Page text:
The crypto industry is undoubtedly slowing down. The decreased amount of investments, sliding hash rates of crypto coins, people preferring traditional money over cryptocurrencies, and increased level of scams, is all leading to push the digital cash in a dark world.
— Nelson M. Rosario (@NelsonMRosario) September 23, 2019
32% digital coins endure dormancy
CoinCodeCap recently analyzed the development activity of more than 2,000 cryptocurrencies. Findings came out representing a low wave in the crypto world. Out of the examined, more than 640 digital coins were entirely inactive and did not commit any code in 2019. Surprisingly, the assets maintaining an action-less state hold a market cap of $415 million.
YoBit and CoinExchange list inactive assets
Proton token emerged as the most noticeable project. In spite of possessing a market cap of more than $80 million, it failed to push new code since 2018. Also, these highly inactive projects are prevalent on a couple of exchanges. YoBit and CoinExchange are top in listing these assets with the former allowing 62 and the latter permitting the trade of 39 coins. These exchanges fail to gain much revenue and earn by charging high fees for listing various coins.
CoinCodeCap commented, “Crypto landscape is full of lies and empty promises. To make this ecosystem better, we need to weed out projects which are not fulfilling their promises made to investors.”
Crypto crooks level up their game
Proceeding from the tradings, the crypto frauds have now attained an upper level. The crypto world is a challenging path to evolve as a healthy, crypto startup project. Intending to manipulate people, the firms now conduct illegal ICOs. This week, an online adult entertainment marketplace, Fantasy Market has been charged by SEC for carrying out a fraudulent ICO. According to the commission, Jonathan C. Lucas, the founder of the marketplace, lured investors to partake in the sale of unregistered digital securities of Fantasy Market (FMT) by reciting several false statements. The business raised $63,000 in cryptocurrency from more than 100 investors.
As per the lawsuit, Lucas had violated several security laws concerning frauds. The founder has agreed to pay a civil penalty of $15,000 to resolve the charges.
Unregistered ICObox fleeced investors
The United States Security and Exchange Commission also filed a lawsuit against ICOBox and its founder Nikolay Evdokimov for performing an illegal securities offering. In 2017, the firm sold $14.6 million worth of unlawful tokens to more than 2,000 investors. As reported, the defendants claimed that the tokens would increase in value and the ICO traders would be able to swap them at a discount for other tokens available on the platform. However, today, the ICO tokens are practically ineffectual.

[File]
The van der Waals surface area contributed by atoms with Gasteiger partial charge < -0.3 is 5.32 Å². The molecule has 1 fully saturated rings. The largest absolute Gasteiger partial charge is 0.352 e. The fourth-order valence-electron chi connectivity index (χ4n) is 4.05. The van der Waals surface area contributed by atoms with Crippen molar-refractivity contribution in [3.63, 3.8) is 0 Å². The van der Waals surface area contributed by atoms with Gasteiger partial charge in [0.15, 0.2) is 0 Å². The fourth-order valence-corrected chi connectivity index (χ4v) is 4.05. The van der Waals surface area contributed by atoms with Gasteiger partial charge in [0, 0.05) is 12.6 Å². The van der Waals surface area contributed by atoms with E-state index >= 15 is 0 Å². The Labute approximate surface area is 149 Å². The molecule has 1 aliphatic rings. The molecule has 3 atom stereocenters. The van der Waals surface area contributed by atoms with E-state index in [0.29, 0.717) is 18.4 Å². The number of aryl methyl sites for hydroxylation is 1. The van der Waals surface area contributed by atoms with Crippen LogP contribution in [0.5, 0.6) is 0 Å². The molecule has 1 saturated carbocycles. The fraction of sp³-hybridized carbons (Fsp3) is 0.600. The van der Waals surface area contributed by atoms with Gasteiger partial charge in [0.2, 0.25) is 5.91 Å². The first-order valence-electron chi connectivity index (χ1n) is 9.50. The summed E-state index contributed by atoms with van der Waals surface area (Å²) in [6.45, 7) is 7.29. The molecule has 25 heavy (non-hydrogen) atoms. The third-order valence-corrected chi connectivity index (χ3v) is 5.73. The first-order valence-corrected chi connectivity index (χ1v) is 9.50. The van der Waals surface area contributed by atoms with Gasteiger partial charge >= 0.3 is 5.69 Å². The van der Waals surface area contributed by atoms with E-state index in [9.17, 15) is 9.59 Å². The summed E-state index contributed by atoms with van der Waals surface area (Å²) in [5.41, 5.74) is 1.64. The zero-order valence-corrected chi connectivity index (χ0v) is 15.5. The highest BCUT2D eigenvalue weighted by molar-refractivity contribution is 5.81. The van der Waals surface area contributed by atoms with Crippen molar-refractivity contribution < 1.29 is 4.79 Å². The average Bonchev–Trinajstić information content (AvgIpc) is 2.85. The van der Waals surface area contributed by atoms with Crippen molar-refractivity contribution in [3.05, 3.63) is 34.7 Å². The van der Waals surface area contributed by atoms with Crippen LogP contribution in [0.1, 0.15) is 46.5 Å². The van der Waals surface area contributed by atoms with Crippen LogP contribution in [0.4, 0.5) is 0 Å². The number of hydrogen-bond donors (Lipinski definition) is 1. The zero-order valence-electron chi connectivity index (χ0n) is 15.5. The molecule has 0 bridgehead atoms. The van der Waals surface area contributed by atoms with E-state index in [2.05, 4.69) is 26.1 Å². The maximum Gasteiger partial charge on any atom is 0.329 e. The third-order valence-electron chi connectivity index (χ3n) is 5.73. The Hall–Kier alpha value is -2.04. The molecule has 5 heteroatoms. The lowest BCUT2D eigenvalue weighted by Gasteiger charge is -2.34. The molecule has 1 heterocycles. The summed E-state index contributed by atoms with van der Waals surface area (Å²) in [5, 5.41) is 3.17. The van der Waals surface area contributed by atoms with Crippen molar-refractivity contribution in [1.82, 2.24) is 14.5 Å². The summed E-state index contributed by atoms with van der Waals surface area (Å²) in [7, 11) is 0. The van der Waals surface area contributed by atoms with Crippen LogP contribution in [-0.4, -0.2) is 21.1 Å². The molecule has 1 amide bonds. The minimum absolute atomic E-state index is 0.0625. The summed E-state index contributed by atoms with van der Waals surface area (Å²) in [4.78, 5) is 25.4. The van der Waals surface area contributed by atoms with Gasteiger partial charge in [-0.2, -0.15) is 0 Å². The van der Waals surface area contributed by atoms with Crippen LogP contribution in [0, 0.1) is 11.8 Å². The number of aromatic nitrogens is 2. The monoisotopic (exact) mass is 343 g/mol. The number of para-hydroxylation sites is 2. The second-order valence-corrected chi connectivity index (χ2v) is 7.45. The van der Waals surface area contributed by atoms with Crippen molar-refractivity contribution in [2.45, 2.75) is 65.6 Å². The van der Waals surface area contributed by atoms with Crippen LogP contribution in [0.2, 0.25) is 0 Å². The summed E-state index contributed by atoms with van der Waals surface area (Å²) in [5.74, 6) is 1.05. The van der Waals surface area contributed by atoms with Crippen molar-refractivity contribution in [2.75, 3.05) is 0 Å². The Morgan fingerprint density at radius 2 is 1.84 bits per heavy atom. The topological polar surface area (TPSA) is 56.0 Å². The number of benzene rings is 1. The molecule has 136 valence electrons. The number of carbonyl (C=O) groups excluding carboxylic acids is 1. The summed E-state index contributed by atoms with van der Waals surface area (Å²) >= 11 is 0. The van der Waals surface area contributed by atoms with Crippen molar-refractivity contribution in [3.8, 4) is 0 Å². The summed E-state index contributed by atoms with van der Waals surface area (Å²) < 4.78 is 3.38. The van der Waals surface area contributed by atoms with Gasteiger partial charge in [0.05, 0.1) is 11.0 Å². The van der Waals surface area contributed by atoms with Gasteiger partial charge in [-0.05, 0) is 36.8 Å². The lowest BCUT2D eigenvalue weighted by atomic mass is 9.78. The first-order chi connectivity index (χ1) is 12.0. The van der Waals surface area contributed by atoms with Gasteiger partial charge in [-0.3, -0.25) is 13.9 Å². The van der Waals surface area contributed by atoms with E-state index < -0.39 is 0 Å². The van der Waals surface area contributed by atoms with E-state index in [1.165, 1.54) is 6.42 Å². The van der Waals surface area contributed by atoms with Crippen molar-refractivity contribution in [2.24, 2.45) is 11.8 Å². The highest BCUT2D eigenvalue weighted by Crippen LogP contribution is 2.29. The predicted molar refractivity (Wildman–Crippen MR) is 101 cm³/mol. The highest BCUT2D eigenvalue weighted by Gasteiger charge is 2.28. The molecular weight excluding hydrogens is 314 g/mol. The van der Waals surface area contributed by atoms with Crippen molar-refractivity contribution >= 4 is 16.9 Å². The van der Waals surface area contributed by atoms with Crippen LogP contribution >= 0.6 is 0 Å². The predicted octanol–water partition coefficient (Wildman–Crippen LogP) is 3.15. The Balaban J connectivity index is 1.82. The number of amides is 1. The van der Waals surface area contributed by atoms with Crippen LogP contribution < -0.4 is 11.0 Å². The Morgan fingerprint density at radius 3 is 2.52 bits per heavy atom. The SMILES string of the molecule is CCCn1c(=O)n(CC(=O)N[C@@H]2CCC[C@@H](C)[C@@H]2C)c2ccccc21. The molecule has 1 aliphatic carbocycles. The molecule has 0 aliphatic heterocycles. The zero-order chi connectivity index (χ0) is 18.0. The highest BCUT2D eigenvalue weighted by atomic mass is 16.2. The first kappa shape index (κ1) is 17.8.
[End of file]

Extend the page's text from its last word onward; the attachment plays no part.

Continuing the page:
ICOBox is also charged for acing the act of registered brokers while they were still unregistered by facilitating ICOs that raised over $650 million for dozens of clients.
PlusToken – The exit scam of the year
If Crypto had an award for the fraud of the year, the PlusToken scam would not even need to go on the stage; the award would itself be on its doors. The cryptocurrency Ponzi scheme allegedly took $2.9 billion from the investors and has unfolded as the most giant exit scam ever. The swindle centered around an app where the wallet provider falsely assured the holders an ROI of between 8% and 16% per month, with a minimum deposit of $500 in crypto coins. The future of the platform was eventually sealed on June 28 by the Chinese authorities as they detained six fraudsters involved in the racket.
Pincoin Ponzi scheme
In 2018, Pincoin, an ICO operating under the arch of the Vietnamese company Modern Tech, conducted multi-level marketing Ponzi schemes. As reported, it conned $660 million from around 32,000 investors. Pincoin did initially pay cash until January 2018 but then turned to pay out in iFan tokens, and next, the team vanished into thin air.
Investors confide in Confido: lose $347,000
In 2017, an ICO called Confido, sold its tokens known as CFD and raised $347,000 from the investors. Confido defined itself as the company developing “smart contracts” to act as an agreement between the buyer and the seller, removing the need of a third party. The ICO commenced through the platform TokenLot, and very soon, everything was out of reach as the company erased itself from every corner of the digital and real world.
Are the stagnant ICOs reported by CoinCodeCap fueling the fire that Crypto is a scam? What are your thoughts?